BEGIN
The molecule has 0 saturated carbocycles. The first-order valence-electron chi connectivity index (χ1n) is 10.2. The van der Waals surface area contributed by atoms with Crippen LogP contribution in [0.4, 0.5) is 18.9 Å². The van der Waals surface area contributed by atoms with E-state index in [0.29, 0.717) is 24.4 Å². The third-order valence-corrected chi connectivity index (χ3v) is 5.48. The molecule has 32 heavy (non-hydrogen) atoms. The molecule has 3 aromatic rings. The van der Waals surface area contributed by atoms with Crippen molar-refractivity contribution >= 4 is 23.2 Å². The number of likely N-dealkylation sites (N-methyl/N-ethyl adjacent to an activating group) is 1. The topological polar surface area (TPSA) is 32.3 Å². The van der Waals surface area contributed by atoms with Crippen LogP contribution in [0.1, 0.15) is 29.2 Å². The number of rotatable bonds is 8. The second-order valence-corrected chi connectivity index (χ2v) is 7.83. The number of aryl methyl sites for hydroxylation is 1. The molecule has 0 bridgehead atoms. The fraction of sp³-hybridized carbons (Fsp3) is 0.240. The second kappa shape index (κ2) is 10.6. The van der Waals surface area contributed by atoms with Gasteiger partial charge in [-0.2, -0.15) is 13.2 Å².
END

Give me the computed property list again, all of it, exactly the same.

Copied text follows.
The molecule has 0 saturated carbocycles. The first-order valence-electron chi connectivity index (χ1n) is 10.2. The van der Waals surface area contributed by atoms with Crippen LogP contribution in [0.4, 0.5) is 18.9 Å². The van der Waals surface area contributed by atoms with E-state index in [0.29, 0.717) is 24.4 Å². The third-order valence-corrected chi connectivity index (χ3v) is 5.48. The molecule has 32 heavy (non-hydrogen) atoms. The molecule has 3 aromatic rings. The van der Waals surface area contributed by atoms with Crippen molar-refractivity contribution >= 4 is 23.2 Å². The number of likely N-dealkylation sites (N-methyl/N-ethyl adjacent to an activating group) is 1. The topological polar surface area (TPSA) is 32.3 Å². The van der Waals surface area contributed by atoms with Crippen LogP contribution in [0.1, 0.15) is 29.2 Å². The number of rotatable bonds is 8. The second-order valence-corrected chi connectivity index (χ2v) is 7.83. The number of aryl methyl sites for hydroxylation is 1. The molecule has 0 bridgehead atoms. The fraction of sp³-hybridized carbons (Fsp3) is 0.240. The second kappa shape index (κ2) is 10.6. The van der Waals surface area contributed by atoms with Gasteiger partial charge in [-0.2, -0.15) is 13.2 Å².